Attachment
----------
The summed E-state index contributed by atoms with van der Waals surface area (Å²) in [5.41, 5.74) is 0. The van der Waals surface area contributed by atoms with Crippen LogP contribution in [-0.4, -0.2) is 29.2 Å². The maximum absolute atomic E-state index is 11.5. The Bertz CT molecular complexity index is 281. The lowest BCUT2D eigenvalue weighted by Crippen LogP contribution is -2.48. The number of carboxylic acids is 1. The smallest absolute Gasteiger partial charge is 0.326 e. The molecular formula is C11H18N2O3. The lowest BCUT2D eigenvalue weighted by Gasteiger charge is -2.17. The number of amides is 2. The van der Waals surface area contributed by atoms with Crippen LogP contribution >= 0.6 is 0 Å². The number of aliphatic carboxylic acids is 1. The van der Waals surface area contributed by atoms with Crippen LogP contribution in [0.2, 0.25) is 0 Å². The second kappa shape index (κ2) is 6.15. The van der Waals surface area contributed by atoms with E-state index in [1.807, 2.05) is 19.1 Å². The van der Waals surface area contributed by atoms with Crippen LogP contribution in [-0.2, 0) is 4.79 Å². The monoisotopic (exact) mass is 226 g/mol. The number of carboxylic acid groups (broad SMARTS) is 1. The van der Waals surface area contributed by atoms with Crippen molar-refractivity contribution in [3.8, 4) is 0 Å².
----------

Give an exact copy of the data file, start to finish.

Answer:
The summed E-state index contributed by atoms with van der Waals surface area (Å²) in [5.41, 5.74) is 0. The van der Waals surface area contributed by atoms with Crippen LogP contribution in [-0.4, -0.2) is 29.2 Å². The maximum absolute atomic E-state index is 11.5. The Bertz CT molecular complexity index is 281. The lowest BCUT2D eigenvalue weighted by Crippen LogP contribution is -2.48. The number of carboxylic acids is 1. The smallest absolute Gasteiger partial charge is 0.326 e. The molecular formula is C11H18N2O3. The lowest BCUT2D eigenvalue weighted by Gasteiger charge is -2.17. The number of amides is 2. The van der Waals surface area contributed by atoms with Crippen LogP contribution >= 0.6 is 0 Å². The number of aliphatic carboxylic acids is 1. The van der Waals surface area contributed by atoms with Crippen LogP contribution in [0.2, 0.25) is 0 Å². The second kappa shape index (κ2) is 6.15. The van der Waals surface area contributed by atoms with E-state index in [1.807, 2.05) is 19.1 Å². The van der Waals surface area contributed by atoms with Crippen LogP contribution in [-0.2, 0) is 4.79 Å². The monoisotopic (exact) mass is 226 g/mol. The number of carboxylic acid groups (broad SMARTS) is 1. The van der Waals surface area contributed by atoms with Crippen molar-refractivity contribution in [3.8, 4) is 0 Å².